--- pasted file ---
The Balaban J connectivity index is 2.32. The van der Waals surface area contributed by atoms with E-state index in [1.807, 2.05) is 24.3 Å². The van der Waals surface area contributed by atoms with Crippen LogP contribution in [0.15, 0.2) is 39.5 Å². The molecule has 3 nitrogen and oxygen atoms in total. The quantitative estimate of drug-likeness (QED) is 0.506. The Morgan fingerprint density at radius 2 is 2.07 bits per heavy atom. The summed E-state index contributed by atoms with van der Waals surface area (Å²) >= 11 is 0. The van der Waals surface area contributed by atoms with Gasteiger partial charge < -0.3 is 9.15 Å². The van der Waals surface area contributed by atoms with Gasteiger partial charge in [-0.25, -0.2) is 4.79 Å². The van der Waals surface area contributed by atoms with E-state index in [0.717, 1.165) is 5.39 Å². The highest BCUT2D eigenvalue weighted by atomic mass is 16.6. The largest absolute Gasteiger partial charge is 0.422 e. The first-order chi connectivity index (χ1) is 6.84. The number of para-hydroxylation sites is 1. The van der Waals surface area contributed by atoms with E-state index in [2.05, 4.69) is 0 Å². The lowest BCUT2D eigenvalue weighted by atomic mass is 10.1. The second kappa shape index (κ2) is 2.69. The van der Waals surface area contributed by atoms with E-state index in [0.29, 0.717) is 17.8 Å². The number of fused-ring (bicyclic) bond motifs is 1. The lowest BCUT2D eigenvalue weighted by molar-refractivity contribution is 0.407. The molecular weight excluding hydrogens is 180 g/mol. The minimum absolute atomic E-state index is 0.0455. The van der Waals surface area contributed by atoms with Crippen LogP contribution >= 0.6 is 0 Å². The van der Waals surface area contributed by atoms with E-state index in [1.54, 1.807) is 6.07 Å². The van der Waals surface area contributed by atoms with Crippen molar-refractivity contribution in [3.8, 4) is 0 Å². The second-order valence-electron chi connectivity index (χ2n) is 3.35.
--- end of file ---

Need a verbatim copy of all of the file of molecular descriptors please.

The Balaban J connectivity index is 2.32. The van der Waals surface area contributed by atoms with E-state index in [1.807, 2.05) is 24.3 Å². The van der Waals surface area contributed by atoms with Crippen LogP contribution in [0.15, 0.2) is 39.5 Å². The molecule has 3 nitrogen and oxygen atoms in total. The quantitative estimate of drug-likeness (QED) is 0.506. The Morgan fingerprint density at radius 2 is 2.07 bits per heavy atom. The summed E-state index contributed by atoms with van der Waals surface area (Å²) >= 11 is 0. The van der Waals surface area contributed by atoms with Gasteiger partial charge < -0.3 is 9.15 Å². The van der Waals surface area contributed by atoms with Gasteiger partial charge in [-0.25, -0.2) is 4.79 Å². The van der Waals surface area contributed by atoms with E-state index in [0.717, 1.165) is 5.39 Å². The highest BCUT2D eigenvalue weighted by atomic mass is 16.6. The largest absolute Gasteiger partial charge is 0.422 e. The first-order chi connectivity index (χ1) is 6.84. The number of para-hydroxylation sites is 1. The van der Waals surface area contributed by atoms with E-state index in [2.05, 4.69) is 0 Å². The lowest BCUT2D eigenvalue weighted by atomic mass is 10.1. The second kappa shape index (κ2) is 2.69. The van der Waals surface area contributed by atoms with E-state index in [0.29, 0.717) is 17.8 Å². The number of fused-ring (bicyclic) bond motifs is 1. The lowest BCUT2D eigenvalue weighted by molar-refractivity contribution is 0.407. The molecular weight excluding hydrogens is 180 g/mol. The minimum absolute atomic E-state index is 0.0455. The van der Waals surface area contributed by atoms with Crippen LogP contribution >= 0.6 is 0 Å². The van der Waals surface area contributed by atoms with E-state index in [1.54, 1.807) is 6.07 Å². The van der Waals surface area contributed by atoms with Crippen molar-refractivity contribution in [3.8, 4) is 0 Å². The second-order valence-electron chi connectivity index (χ2n) is 3.35.